“As KISS began to assemble their production team for this tour, their regular lighting designer, Bryan Hartley, was unavailable due to commitments with Aerosmith and the Trans-Siberian Orchestra,” began Motley. “I had filled-in for Bryan before on a few KISS shows back in 2007 and 2008 after serving as the lighting designer for the Paul Stanley tour in Australia. Since he had previous obligations, I received an e-mail from tour management asking if I would fill-in once again, so I accepted their invitation.”
Once onboard, Motley began meeting with the production team and management to outline exactly what they were working for in terms of lighting and just how the lighting would influence the overall production. He soon found out that the answer to those questions would lead him to a powerful design that would need to keep pace with the large video portions of the show.
“The show design started with the band wanting a set full of video elements, and it was also requested that the lighting play a crucial element in the show design. The band gave me a great deal of latitude in selecting the lighting gear and I knew whatever I chose had to have the output to keep up with the all video elements.”
Working through his design, Motley decided upon a lighting rig that would measure 64 feet wide made up of seven trusses with 2 foot x 8 foot side truss to give the 106-foot stage a wider look. With the throw distances combined with the intensity of the video elements, Motley knew that the fixtures he decided upon as the workhorses of his design would have to have the perfect combination of lumen output and performance capabilities. After narrowing his search, he decided upon the VL3500 Wash and VL3000 Spot luminaires.
“The lighting is the frame for the big picture. It's all about seeing the band and the lights are there to make the whole show look huge. After looking at all the lights in the market, the VL3500 Wash, with the VARI*BRITE® Mode, was the only fixture that would cut over all the video. Then, when looking at the throw distances, I knew the VL3000 Spot and the VL3500 Wash could be zoomed with maximum brightness for all the cues while maintaining the deep rich colors that I would be using throughout the show.”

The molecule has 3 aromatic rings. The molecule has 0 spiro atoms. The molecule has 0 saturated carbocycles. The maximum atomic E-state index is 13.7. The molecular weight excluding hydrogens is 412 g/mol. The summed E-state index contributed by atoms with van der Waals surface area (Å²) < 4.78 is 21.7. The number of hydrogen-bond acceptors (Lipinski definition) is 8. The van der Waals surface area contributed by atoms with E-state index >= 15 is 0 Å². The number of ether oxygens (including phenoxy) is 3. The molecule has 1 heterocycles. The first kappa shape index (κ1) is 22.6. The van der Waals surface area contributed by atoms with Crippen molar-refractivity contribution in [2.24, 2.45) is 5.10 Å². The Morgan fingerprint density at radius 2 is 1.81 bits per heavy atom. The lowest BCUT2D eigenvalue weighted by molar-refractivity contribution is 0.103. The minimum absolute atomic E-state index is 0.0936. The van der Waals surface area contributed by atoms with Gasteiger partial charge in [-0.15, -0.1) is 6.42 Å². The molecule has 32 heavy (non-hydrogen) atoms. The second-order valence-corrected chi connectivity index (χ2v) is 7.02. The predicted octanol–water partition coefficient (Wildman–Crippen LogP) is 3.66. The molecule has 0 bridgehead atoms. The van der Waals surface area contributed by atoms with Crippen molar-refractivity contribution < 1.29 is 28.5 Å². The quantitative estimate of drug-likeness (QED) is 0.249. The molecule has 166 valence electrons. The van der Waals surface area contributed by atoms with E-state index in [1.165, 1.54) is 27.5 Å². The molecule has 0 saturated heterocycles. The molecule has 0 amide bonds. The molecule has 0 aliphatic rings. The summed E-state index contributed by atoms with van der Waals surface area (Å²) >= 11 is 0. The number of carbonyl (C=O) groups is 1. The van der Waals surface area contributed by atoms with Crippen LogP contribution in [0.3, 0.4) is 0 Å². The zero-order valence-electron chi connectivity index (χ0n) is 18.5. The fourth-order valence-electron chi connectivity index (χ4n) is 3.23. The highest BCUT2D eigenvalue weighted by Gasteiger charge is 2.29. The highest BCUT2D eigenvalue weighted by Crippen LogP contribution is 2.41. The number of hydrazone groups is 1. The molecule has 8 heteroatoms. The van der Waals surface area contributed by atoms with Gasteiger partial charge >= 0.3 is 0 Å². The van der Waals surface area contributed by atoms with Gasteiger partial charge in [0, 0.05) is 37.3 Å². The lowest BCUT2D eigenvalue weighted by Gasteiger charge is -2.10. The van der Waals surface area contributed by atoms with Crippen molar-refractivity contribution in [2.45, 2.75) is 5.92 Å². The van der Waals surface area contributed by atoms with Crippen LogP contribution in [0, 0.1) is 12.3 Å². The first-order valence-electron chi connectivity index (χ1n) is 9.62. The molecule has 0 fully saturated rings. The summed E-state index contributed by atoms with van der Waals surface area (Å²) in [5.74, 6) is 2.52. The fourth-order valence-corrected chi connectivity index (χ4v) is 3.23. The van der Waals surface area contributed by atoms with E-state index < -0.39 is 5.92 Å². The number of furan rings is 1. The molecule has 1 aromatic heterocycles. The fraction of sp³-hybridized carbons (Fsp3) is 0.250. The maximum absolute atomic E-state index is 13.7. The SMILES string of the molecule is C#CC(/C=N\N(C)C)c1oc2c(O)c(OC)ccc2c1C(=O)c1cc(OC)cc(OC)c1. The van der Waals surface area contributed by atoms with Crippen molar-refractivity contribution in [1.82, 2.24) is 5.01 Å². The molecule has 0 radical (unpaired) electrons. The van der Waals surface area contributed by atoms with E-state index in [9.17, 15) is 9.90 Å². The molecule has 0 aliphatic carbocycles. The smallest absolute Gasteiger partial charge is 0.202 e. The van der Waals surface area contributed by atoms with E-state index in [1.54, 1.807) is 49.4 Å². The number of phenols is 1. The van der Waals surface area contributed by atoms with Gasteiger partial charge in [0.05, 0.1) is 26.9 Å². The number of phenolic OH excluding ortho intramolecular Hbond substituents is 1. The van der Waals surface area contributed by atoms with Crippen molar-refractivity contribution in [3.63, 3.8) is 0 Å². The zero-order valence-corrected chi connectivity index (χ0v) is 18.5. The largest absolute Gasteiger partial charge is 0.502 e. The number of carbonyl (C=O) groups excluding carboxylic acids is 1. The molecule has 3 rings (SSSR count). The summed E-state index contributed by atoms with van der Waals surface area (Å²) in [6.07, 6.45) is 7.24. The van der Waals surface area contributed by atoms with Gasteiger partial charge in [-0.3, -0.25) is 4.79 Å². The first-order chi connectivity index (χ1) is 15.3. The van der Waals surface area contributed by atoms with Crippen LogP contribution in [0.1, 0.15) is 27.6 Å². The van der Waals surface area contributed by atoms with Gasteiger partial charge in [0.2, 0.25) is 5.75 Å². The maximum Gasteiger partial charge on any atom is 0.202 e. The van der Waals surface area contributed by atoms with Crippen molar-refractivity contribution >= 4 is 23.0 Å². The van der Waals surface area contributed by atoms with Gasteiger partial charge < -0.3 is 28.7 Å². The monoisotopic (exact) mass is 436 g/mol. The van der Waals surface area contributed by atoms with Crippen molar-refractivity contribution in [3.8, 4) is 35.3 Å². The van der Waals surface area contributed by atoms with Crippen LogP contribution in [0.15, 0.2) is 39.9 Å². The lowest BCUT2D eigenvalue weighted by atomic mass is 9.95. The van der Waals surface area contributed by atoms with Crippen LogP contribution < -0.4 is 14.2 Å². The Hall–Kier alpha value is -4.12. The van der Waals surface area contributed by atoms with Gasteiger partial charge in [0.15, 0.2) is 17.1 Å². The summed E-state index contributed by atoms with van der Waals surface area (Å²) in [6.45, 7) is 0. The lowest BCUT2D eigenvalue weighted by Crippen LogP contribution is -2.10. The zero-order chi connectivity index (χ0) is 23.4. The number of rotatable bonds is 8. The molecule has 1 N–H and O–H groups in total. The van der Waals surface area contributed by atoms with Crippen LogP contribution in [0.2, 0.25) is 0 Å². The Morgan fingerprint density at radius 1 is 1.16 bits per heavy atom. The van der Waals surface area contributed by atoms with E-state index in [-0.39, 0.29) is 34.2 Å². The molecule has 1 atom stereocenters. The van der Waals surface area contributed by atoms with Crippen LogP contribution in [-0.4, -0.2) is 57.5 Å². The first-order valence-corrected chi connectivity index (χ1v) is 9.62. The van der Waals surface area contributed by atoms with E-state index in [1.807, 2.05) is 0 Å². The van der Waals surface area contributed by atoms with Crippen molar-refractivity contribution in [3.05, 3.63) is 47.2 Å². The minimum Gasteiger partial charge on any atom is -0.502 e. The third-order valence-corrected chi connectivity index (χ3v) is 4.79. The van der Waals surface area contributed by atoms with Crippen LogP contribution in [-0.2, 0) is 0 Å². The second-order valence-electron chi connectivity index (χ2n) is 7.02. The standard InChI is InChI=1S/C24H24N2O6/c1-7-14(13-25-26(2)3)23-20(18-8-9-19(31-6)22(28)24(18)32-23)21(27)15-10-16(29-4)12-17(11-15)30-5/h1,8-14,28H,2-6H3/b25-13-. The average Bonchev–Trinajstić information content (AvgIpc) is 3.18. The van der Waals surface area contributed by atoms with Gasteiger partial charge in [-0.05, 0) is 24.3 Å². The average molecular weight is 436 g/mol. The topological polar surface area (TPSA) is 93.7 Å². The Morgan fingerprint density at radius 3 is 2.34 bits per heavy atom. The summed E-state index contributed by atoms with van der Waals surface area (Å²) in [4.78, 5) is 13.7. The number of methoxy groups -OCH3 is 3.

During the show, Motley would rely heavily on his rig to create strong beams, colors, and tight zooms. All of which he found successfully in the VARI*LITE luminaires.
“There are only a few traditional cues in the show that must be done, but the rest is what I call a â€˜1980's Ozzy Osbourne pub-rock rig on steroids' with intense colors and hard beams and fast strobes. I have been most impressed with the color, beam and strobe capabilities of the VARI*LITE fixtures and we've been getting great feedback from all the industry people and KISS fans alike that have seen the show.”
Reflecting on the overall production, which ended December 15, 2009, and how he first got started in the business, Motley is very pleased with his latest lighting creation and he is enjoying all the moments that come with being a touring LD for one of the greatest rock-and-roll acts of all time.
“I first saw KISS in 1980 in Sydney and came home to tell my mom that I was going to be a roadie and make big rock shows. Today, it seems I have come full-circle. At first it was a bit weird talking to band members in full make-up and 8-inch boots that make them all 7-feet tall, but after years of touring with INXS as an LD it seems sort of normal. I had Lenny Kravitz sitting at front-of-house in New York City and I got a little nervous as I have max respect for him, but once the first 30 seconds of the show were over, I was in the zone. It's been a great tour so far and the VARI*LITE fixtures are a big part of that success.”